In light of the Committee's contacts with Prof. Bowman and the Committee's express reliance upon his advice and upon Illinois law as a principal source, Section 3-7 and Prof. Bowman's comments to it certainly were known to the Committee when it drafted 26-503 (a). Moreover, the Committee adopted a tolling standard that was couched essentially word-for-word in the language of 3-7. The compelling inference from these facts is that the Committee meant 26-503 (a) to have the same meaning as the Illinois statute. 14
2. The majority opinion does not take into account opinions from other states that address the meaning of provisions like 26-503 (a). The case of State v. Ansell, 675 P2d 614 (Wash. App. 1984), illustrates the view of most jurisdictions in this respect. In Ansell the Washington Court of Appeals construed a statute of the State of Washington that had "not usually and publicly resident" language. The court surveyed the laws of other states; found that the majority view concerning such language was that it should be read as not requiring any intent element; and adopted the majority rule. Ansell, supra, 675 P2d at 616-617. By construing 26-503 (a) as expressing nothing more than the "abscond" standard of 27-601, the opinion of this Court delivers a holding that is inconsistent with Ansell.
3. The majority opinion fails to recognize that 27-601 was impliedly repealed when the 1968 Code took effect. I reach this conclusion notwithstanding the majority opinion's reliance upon two sources as evidence that 27-601 survived the 1968 Code. One of those sources is the Committee's observation that former Ga. Code Ann. 26-502; 26-503; and 26-504 "substantially restate[d] the former Ga. Code Ann. provisions on limitations." Ga. Code Ann., Book 10, Committee Notes Ch. 26-5, p. 78 (Harrison 1988). The other source is State v. Shepherd Constr. Co., 248 Ga. 1, 4 (Il) (a) (281 SE2d 151) (1981). However, the majority's reliance on the Committee's use of the term "substantially restate[d]" and on Shepherd Constr. is misplaced.
It was a fundamental rule of the committee to retain as many laws as possible, with the interpretations of the courts carefully considered. The form and arrangement might be changed to meet modern conditions, the words may be changed for the sake of uniformity, but the substance was retained wherever possible. [Ga. Code Ann. Book 10, p. 3. (emphasis supplied).]
The tolling provision of 26-503 (a) is, I think, an instance where the Committee found it not possible to retain the substance of 27-601.
(b) The majority correctly notes that in Shepherd Constr. this Court did state that 26-502; 26-503; and 26-504 "track the provisions" of former 27-601. However, the majority has omitted to note that Shepherd Constr. itself concerns a difference between 26-503 (b) and 27-601. That difference led us to hold that 26-503 (b) had impliedly repealed the corresponding provision of former Code Ann. 27-601. Shepherd Constr., supra, 248 Ga. at 4. Accord Kyles v. State, 254 Ga. 49, 50-51 (326 SE2d 216) (1985) (holding that 26-504 impliedly repealed part of 27-601 (4)).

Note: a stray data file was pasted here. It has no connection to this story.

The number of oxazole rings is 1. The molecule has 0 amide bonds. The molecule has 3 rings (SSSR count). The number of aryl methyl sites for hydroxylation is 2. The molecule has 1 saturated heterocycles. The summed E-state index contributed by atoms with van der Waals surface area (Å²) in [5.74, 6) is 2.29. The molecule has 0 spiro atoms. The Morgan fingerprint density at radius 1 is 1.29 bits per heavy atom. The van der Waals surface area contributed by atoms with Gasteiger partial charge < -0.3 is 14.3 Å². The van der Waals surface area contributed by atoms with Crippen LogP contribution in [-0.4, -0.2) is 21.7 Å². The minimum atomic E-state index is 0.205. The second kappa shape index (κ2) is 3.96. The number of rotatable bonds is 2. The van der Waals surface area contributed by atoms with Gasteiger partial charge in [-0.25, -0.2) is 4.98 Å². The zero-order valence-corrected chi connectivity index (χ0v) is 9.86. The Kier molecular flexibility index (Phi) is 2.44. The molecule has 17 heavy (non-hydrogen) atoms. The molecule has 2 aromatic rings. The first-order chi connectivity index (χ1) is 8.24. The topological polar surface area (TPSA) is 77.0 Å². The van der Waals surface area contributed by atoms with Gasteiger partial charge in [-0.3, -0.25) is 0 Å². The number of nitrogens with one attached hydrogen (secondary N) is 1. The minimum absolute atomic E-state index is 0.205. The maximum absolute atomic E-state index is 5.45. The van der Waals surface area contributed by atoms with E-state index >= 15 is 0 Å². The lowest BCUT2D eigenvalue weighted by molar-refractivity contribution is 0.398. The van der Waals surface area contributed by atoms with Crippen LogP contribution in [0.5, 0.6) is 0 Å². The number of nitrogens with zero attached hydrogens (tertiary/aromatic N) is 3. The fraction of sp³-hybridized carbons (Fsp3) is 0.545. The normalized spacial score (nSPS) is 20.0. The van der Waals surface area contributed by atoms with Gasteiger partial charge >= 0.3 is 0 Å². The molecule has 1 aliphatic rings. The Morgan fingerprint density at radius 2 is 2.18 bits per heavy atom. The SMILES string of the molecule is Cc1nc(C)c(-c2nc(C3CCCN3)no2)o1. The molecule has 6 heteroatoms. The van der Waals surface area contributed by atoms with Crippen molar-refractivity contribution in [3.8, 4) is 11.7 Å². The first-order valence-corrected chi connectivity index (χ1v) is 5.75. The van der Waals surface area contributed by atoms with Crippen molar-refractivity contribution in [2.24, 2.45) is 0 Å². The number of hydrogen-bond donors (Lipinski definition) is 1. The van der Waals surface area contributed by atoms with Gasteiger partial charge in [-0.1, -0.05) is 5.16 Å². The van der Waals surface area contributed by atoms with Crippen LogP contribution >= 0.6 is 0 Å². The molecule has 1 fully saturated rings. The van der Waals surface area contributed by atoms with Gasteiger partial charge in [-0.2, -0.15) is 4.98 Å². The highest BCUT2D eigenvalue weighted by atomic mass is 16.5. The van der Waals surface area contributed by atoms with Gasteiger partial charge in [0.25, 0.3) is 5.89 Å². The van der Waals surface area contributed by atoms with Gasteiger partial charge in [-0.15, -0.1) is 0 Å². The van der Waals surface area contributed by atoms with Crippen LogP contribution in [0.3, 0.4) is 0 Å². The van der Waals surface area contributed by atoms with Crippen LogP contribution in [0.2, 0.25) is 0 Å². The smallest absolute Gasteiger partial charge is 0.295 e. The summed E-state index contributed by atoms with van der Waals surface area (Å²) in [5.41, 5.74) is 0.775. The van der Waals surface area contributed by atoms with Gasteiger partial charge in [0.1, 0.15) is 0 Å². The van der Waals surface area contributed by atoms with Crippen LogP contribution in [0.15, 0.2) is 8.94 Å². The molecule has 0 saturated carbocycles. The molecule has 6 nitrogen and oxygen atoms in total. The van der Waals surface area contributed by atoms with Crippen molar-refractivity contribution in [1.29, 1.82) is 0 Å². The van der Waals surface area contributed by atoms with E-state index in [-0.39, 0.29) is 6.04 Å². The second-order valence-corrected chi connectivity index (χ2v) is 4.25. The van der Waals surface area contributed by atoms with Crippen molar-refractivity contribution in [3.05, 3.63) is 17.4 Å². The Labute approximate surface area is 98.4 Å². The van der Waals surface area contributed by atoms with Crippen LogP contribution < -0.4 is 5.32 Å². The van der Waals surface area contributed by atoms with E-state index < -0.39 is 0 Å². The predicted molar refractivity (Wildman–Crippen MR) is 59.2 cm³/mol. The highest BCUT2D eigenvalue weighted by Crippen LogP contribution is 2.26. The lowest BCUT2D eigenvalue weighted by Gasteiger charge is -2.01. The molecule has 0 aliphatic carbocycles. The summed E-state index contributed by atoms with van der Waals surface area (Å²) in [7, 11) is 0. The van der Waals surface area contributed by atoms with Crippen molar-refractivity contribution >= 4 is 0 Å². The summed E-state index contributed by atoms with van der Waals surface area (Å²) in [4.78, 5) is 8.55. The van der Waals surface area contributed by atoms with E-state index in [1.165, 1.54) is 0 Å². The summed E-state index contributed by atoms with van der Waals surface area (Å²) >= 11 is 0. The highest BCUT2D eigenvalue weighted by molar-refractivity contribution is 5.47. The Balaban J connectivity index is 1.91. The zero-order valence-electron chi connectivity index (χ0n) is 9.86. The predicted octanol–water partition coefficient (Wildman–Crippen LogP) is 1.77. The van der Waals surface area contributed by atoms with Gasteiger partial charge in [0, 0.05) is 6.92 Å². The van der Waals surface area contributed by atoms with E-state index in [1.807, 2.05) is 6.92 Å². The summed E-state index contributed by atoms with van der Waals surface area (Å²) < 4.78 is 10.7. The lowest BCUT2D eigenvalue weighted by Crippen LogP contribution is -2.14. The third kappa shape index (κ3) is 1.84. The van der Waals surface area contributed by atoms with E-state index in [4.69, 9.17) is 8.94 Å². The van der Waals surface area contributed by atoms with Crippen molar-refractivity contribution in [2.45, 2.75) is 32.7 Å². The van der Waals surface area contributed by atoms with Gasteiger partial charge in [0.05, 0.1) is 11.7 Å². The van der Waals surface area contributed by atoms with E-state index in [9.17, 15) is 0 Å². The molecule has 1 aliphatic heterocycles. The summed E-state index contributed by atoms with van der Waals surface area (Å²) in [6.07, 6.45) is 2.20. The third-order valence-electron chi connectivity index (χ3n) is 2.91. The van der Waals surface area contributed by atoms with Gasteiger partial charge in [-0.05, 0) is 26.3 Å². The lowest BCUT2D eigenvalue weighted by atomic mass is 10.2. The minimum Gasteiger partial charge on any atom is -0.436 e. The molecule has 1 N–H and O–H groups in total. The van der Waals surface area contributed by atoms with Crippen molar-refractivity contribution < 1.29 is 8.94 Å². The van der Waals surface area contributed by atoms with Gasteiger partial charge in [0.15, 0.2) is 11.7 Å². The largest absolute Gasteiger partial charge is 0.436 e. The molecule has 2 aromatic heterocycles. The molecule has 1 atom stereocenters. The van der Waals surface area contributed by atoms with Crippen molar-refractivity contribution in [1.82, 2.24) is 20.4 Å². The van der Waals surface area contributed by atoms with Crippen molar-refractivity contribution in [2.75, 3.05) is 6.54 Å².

When a prior statute conflicts with a more recently enacted law, the later statute acts as an implied repealer of the prior law. 15 Id. Because 26-503 (a) did not identically track the language of former Ga. Code Ann. 27-601, and in fact conflicts with it, I would hold that the enactment of 26-503 (a) repealed the corresponding provision of former Ga. Code Ann. 27-601.
4. In summary, the opinion of the majority of this Court does not take into account the reliance of the Committee upon the Model Penal Code and the 1961 Criminal Code of Illinois. Both sources distinguish between the two different approaches, intent versus mere absence, and choose the latter. Due to its familiarity with those sources, the Committee likewise was aware of the distinction between the approaches, and chose to supplant the intent approach with the mere absence approach. The majority opinion also fails to address case law from other states, the majority of which have held that language essentially the same as "not usually and publicly a resident" denotes mere absence. Finally, the majority opinion misconstrues Shepherd Constr., supra, 248 Ga. The proper interpretation of that case is that, even though the 1968 Code substantially tracked 27-601, any change in the 1968 Code might operate to impliedly repeal portions of 27-601. In the instant case, the adoption of the "not usually and publicly a resident" test in 26-503 (a) operated to repeal the "abscond" standard of 27-601. For these reasons, it is my belief that the majority is incorrect in holding that the "abscond" standard survived the effective date of the 1968 Code.
5. In the event my view of 26-503 (a) were to prevail, it would not require finding that the tolling provision was in effect once appellant moved to Tennessee. Instead, a reasonable interpretation of 26-503 (a) would be that, notwithstanding appellant's change of legal residence, his regular and frequent presence in Georgia rendered him available for easy detection and apprehension, and thereby rendered 26-503 (a) inapplicable.
Ralph Van Pelt, Jr., District Attorney, Michael R. McCarthy, Assistant District Attorney, Michael J. Bowers, Attorney General, for appellee.
Notes